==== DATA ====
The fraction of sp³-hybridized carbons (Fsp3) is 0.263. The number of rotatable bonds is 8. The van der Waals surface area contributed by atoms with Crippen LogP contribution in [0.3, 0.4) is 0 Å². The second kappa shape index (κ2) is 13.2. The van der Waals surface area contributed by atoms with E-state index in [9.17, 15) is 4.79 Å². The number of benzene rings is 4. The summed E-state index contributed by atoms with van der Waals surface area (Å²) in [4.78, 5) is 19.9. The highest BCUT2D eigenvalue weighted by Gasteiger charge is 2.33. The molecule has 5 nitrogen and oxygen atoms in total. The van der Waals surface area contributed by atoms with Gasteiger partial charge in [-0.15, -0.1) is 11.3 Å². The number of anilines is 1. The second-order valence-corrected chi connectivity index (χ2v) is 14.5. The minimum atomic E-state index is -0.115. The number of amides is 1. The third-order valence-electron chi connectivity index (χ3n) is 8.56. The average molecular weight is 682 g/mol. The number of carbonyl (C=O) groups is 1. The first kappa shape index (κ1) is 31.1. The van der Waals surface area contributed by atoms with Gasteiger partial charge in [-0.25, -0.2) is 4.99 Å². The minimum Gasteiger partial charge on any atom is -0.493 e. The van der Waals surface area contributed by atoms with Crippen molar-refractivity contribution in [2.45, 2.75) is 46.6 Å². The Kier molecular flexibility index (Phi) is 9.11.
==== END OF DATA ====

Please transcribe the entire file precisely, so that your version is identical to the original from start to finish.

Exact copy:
The fraction of sp³-hybridized carbons (Fsp3) is 0.263. The number of rotatable bonds is 8. The van der Waals surface area contributed by atoms with Crippen LogP contribution in [0.3, 0.4) is 0 Å². The second kappa shape index (κ2) is 13.2. The van der Waals surface area contributed by atoms with E-state index in [9.17, 15) is 4.79 Å². The number of benzene rings is 4. The summed E-state index contributed by atoms with van der Waals surface area (Å²) in [4.78, 5) is 19.9. The highest BCUT2D eigenvalue weighted by Gasteiger charge is 2.33. The molecule has 5 nitrogen and oxygen atoms in total. The van der Waals surface area contributed by atoms with Gasteiger partial charge in [-0.15, -0.1) is 11.3 Å². The number of anilines is 1. The second-order valence-corrected chi connectivity index (χ2v) is 14.5. The minimum atomic E-state index is -0.115. The number of amides is 1. The third-order valence-electron chi connectivity index (χ3n) is 8.56. The average molecular weight is 682 g/mol. The number of carbonyl (C=O) groups is 1. The first kappa shape index (κ1) is 31.1. The van der Waals surface area contributed by atoms with Gasteiger partial charge in [-0.25, -0.2) is 4.99 Å². The minimum Gasteiger partial charge on any atom is -0.493 e. The van der Waals surface area contributed by atoms with Crippen molar-refractivity contribution in [2.45, 2.75) is 46.6 Å². The Kier molecular flexibility index (Phi) is 9.11.